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Connectionism


1. Introduction to Connectionism

This is a brief introduction to connectionist networks (also called artificial neural networks). It follows the text from [WWW]Chapter 3 of [WWW]Learning to See Analogies: A Connectionist Exploration. Also, the pseudocode is Python, and the actual code examples are from [WWW]pyrorobotics.com.

1.1. History of Artificial Neural Networks

Highlights through the history of artificial neural networks:

Personally, I feel that AI has split into two distinct paradigms:

These two pardagims, in my opinion, have little to do with one another. That is, emergent models can certainly show rational, rule-like behavior. But the implementation of emergent models have nothing to do with how rational models operate.

Let's explore this issue.

1.2. Machine Learning

Given an input A, the system can respond back with output B. This could be done with a simple table:

Input Output
A B
C D
E F
G H
I J
... ...

You see any problems with this approach?

1.3. Network Mechanics

A neural network is:

Items:

  1. Network, composed of

    1. layers, composed of

      1. units/nodes

      2. an activation function

    2. weights between layers

  2. Training patterns, composed of

    1. input patterns

    2. target patterns

  3. Testing patterns, saved to test training

These training patterns are presented to the network repeatedly (in epochs).

The network can be thought of as computing a single function, g(A) -> B. But it may be more accurate to think of the pattern A being associated with output B.

Let's see how this would work.

1.3.1. Forward propagation of activation

Networks are often group into layers. This makes the implementation easy to compute.

http://bubo.brynmawr.edu/~dblank/images/connectionism/three-layer-net.gif

Proof: ANNs are Turing Machine equivalent. See Franklin and Garzon.

Proof: A three-layer network can compute anything that an N-layer can compute; if a many-layered network can compute something, then there is a three-layer network that can compute the same thing. However, that doesn't say anything about whether that computation can be learned!

The node:

http://bubo.brynmawr.edu/~dblank/images/connectionism/node.gif

http://bubo.brynmawr.edu/~dblank/images/connectionism/sigma.gif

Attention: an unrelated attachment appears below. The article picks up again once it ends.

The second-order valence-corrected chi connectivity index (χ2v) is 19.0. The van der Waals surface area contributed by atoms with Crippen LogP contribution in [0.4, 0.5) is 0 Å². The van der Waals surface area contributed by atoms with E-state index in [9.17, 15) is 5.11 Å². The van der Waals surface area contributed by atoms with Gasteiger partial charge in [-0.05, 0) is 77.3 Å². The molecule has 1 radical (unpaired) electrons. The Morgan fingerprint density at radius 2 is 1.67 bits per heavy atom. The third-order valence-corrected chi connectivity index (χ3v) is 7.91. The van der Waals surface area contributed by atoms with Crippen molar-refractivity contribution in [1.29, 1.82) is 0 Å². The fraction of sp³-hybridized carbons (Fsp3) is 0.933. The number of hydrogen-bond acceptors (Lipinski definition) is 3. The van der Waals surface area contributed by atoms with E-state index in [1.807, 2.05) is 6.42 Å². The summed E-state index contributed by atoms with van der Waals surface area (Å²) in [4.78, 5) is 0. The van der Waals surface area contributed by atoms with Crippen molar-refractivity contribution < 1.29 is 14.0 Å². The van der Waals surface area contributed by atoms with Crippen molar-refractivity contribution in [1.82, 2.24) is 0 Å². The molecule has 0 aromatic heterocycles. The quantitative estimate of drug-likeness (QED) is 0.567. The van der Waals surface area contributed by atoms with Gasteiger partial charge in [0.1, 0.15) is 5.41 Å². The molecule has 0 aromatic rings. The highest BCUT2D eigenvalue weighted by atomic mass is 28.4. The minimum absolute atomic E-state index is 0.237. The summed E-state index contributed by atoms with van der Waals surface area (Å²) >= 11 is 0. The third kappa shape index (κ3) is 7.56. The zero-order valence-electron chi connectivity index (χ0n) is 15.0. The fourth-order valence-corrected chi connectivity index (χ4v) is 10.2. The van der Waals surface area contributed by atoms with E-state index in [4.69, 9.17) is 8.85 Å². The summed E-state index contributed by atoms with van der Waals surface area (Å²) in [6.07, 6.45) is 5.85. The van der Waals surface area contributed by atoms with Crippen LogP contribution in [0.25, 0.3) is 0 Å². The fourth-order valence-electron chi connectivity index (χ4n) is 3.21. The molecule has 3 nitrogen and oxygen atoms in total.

The net input is a weighted sum of all the incoming activations plus the node's bias value:

 for m in toNodes:
   netInput[m] = bias[m]
   for i in fromNodes:
       netInput[m] += (weight[m][i] * activation[i])

where weight[m][i] is the weight, or connection strength, from the i-th node to the m-th node, activation[i] is the activation signal of the i-th node, and bias[m] is the bias value of the m-th node.

After computing the net input, each node has to compute its output activation. The activation function used in backprop networks is generally:

   def activationFunction(netInput):
       return 1.0 / (1.0 + exp(-netInput))

   for m in toNodes:
       activation[m] = activationFunction(netInput[m])

http://bubo.brynmawr.edu/~dblank/images/connectionism/activation.gif

http://bubo.brynmawr.edu/~dblank/images/connectionism/logistic.gif

However, without training, this can't do much. You already know one method of getting some weights. How would that work?

Hint: Darwin.

That would work, but would be slow. Why? A better method is the backpropagation of error.

1.3.2. Backpropagation of Error

for m in toNodes:
   error[m] = (desiredOutput[m] - actualOutput[m])
   delta[m] = error[m] * actualOutput[m] * (1 - actualOutput[m])
   for i in fromNodes:
      weightUpdate[m][i] = (EPSILON * delta[m] * actualOutput[i]) + (MOMENTUM * weightUpdate[m][i])

1.3.3. Example Representations

http://bubo.brynmawr.edu/~dblank/images/connectionism/count-table.gif

http://bubo.brynmawr.edu/~dblank/images/connectionism/localist.gif

http://bubo.brynmawr.edu/~dblank/images/connectionism/distributed-rep.gif

1.3.4. Example Problem

Building Neural Networks using Conx

1.4. Related Networks

http://bubo.brynmawr.edu/~dblank/images/connectionism/srn.gif

1.5. Why Neural Networks?

  1. They can learn a function that we may not know how to program.

  2. When they learn, they generalize.

  3. They are the easiest way to show different levels of computation

# File: NNxor.py
# import all the conx API
from pyrobot.brain.conx import *

# create the network
n = Network()

# add layers in the order they will be connected
n.addLayer('input',2)      # The input layer has two nodes
n.addLayer('hidden', 2)    # ADD HIDDEN
n.addLayer('output',1)     # The output layer has one node
n.connect('input','hidden','output')  # ADD HIDDEN

# provide training patterns (inputs and outputs)
n.setInputs([[0.0,0.0],[0.0,1.0],[1.0,0.0],[1.0,1.0]])
n.setOutputs([[0.0],[1.0],[1.0],[0.0]])

# set learning parameters
n.setEpsilon(0.5)
n.setTolerance(0.2)
n.setReportRate(1)

# learn
n.train()

How does this generalize? Run like this python -i NNxor.py:

>>> n.propagate(input = [.5, .5])

Is that what you would expect? How does the network generalize overall? Add the following to your file:

def symbol(n):
    return ".123456789#"[int(round(n * 10))]

def test(net):
    resolution = 50.0
    for i1 in range(0, int(resolution)):
        print "   ", 
        for i2 in range(0, int(resolution)):
            output = net.propagate(input = [i1/resolution, i2/resolution])
            print symbol(output[0]),
        print
    print

And try this:

>>> test(n)
>>> n.initialize()
>>> n.train()
>>> test(n)

1.6. Levels of Computation

Example of Holistic Computation: [WWW]A Case Study of RAAM, and the associated [WWW]paper.

1.7. Points to Ponder

  1. Can an artificial neural network learn to do something that it wasn't explicitly trained?

  2. Does an artificial neural network just learn a set of rules?